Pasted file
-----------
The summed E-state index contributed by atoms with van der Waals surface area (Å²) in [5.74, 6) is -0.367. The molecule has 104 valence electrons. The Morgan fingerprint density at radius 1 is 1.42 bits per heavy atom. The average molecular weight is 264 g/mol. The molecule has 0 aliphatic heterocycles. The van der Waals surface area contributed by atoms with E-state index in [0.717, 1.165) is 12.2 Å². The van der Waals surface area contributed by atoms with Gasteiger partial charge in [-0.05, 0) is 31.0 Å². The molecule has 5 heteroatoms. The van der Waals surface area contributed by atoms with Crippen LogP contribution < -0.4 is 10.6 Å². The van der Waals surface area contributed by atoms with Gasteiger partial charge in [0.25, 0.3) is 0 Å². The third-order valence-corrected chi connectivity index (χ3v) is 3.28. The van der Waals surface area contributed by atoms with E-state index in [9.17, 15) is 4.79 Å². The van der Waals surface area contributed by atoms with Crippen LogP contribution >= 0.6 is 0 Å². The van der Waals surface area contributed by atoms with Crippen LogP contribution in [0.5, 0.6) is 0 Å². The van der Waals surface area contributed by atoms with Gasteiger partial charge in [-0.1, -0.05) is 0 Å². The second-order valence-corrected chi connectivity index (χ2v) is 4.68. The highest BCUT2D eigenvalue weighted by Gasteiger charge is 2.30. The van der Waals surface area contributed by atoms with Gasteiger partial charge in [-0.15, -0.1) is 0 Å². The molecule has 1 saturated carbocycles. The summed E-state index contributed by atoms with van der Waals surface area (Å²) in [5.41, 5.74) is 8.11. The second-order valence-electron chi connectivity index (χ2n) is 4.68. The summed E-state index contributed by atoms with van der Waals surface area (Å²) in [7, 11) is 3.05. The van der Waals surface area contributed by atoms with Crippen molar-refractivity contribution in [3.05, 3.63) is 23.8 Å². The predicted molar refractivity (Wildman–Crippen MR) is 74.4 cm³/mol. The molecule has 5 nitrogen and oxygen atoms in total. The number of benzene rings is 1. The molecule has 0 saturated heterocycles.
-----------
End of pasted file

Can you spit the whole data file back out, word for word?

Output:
The summed E-state index contributed by atoms with van der Waals surface area (Å²) in [5.74, 6) is -0.367. The molecule has 104 valence electrons. The Morgan fingerprint density at radius 1 is 1.42 bits per heavy atom. The average molecular weight is 264 g/mol. The molecule has 0 aliphatic heterocycles. The van der Waals surface area contributed by atoms with E-state index in [0.717, 1.165) is 12.2 Å². The van der Waals surface area contributed by atoms with Gasteiger partial charge in [-0.05, 0) is 31.0 Å². The molecule has 5 heteroatoms. The van der Waals surface area contributed by atoms with Crippen LogP contribution < -0.4 is 10.6 Å². The van der Waals surface area contributed by atoms with Gasteiger partial charge in [0.25, 0.3) is 0 Å². The third-order valence-corrected chi connectivity index (χ3v) is 3.28. The van der Waals surface area contributed by atoms with E-state index in [9.17, 15) is 4.79 Å². The van der Waals surface area contributed by atoms with Crippen LogP contribution >= 0.6 is 0 Å². The van der Waals surface area contributed by atoms with Crippen LogP contribution in [0.5, 0.6) is 0 Å². The van der Waals surface area contributed by atoms with Gasteiger partial charge in [-0.1, -0.05) is 0 Å². The second-order valence-corrected chi connectivity index (χ2v) is 4.68. The highest BCUT2D eigenvalue weighted by Gasteiger charge is 2.30. The van der Waals surface area contributed by atoms with Gasteiger partial charge in [-0.15, -0.1) is 0 Å². The molecule has 1 saturated carbocycles. The summed E-state index contributed by atoms with van der Waals surface area (Å²) in [5.41, 5.74) is 8.11. The second-order valence-electron chi connectivity index (χ2n) is 4.68. The summed E-state index contributed by atoms with van der Waals surface area (Å²) in [7, 11) is 3.05. The van der Waals surface area contributed by atoms with Crippen molar-refractivity contribution in [3.05, 3.63) is 23.8 Å². The predicted molar refractivity (Wildman–Crippen MR) is 74.4 cm³/mol. The molecule has 5 nitrogen and oxygen atoms in total. The number of benzene rings is 1. The molecule has 0 saturated heterocycles.